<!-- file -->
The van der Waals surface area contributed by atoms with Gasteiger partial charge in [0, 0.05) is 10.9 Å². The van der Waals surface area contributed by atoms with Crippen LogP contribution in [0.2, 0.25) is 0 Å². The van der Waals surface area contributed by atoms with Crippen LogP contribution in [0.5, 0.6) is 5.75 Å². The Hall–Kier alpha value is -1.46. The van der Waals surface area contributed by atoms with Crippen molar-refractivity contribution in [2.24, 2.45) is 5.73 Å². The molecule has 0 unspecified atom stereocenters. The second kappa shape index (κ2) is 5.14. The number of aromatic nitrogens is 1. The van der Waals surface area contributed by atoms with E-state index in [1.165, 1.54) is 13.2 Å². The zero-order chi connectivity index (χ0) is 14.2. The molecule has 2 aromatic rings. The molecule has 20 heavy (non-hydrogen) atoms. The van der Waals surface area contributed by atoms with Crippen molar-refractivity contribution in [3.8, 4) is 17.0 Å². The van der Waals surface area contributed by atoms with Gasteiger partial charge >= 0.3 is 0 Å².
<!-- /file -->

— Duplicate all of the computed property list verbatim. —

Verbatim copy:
The van der Waals surface area contributed by atoms with Gasteiger partial charge in [0, 0.05) is 10.9 Å². The van der Waals surface area contributed by atoms with Crippen LogP contribution in [0.2, 0.25) is 0 Å². The van der Waals surface area contributed by atoms with Crippen LogP contribution in [0.5, 0.6) is 5.75 Å². The Hall–Kier alpha value is -1.46. The van der Waals surface area contributed by atoms with Crippen molar-refractivity contribution in [2.24, 2.45) is 5.73 Å². The molecule has 0 unspecified atom stereocenters. The second kappa shape index (κ2) is 5.14. The number of aromatic nitrogens is 1. The van der Waals surface area contributed by atoms with E-state index in [1.165, 1.54) is 13.2 Å². The zero-order chi connectivity index (χ0) is 14.2. The molecule has 2 aromatic rings. The molecule has 20 heavy (non-hydrogen) atoms. The van der Waals surface area contributed by atoms with Crippen molar-refractivity contribution in [3.8, 4) is 17.0 Å². The van der Waals surface area contributed by atoms with Gasteiger partial charge >= 0.3 is 0 Å².